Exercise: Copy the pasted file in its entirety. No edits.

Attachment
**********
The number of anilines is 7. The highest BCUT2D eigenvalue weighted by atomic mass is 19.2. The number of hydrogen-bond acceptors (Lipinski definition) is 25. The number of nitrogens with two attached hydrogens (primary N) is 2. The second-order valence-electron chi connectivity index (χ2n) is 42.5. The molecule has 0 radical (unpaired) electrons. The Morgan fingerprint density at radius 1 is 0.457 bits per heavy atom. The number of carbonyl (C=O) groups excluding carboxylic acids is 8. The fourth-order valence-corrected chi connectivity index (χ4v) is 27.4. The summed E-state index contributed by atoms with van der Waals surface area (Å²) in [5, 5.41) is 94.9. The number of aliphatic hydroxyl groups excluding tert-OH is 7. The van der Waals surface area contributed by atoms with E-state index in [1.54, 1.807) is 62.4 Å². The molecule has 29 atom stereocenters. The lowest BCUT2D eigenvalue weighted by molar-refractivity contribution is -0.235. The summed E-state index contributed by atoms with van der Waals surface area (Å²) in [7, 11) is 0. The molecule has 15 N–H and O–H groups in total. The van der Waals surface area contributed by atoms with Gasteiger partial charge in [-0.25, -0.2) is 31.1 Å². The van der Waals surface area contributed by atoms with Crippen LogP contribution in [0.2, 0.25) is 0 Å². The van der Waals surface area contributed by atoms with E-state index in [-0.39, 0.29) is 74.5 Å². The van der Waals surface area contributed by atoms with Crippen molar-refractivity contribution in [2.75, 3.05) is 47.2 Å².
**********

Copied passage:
The number of anilines is 7. The highest BCUT2D eigenvalue weighted by atomic mass is 19.2. The number of hydrogen-bond acceptors (Lipinski definition) is 25. The number of nitrogens with two attached hydrogens (primary N) is 2. The second-order valence-electron chi connectivity index (χ2n) is 42.5. The molecule has 0 radical (unpaired) electrons. The Morgan fingerprint density at radius 1 is 0.457 bits per heavy atom. The number of carbonyl (C=O) groups excluding carboxylic acids is 8. The fourth-order valence-corrected chi connectivity index (χ4v) is 27.4. The summed E-state index contributed by atoms with van der Waals surface area (Å²) in [5, 5.41) is 94.9. The number of aliphatic hydroxyl groups excluding tert-OH is 7. The van der Waals surface area contributed by atoms with E-state index in [1.54, 1.807) is 62.4 Å². The molecule has 29 atom stereocenters. The lowest BCUT2D eigenvalue weighted by molar-refractivity contribution is -0.235. The summed E-state index contributed by atoms with van der Waals surface area (Å²) in [7, 11) is 0. The molecule has 15 N–H and O–H groups in total. The van der Waals surface area contributed by atoms with Gasteiger partial charge in [-0.25, -0.2) is 31.1 Å². The van der Waals surface area contributed by atoms with Crippen LogP contribution in [0.2, 0.25) is 0 Å². The van der Waals surface area contributed by atoms with E-state index in [-0.39, 0.29) is 74.5 Å². The van der Waals surface area contributed by atoms with Crippen molar-refractivity contribution in [2.75, 3.05) is 47.2 Å².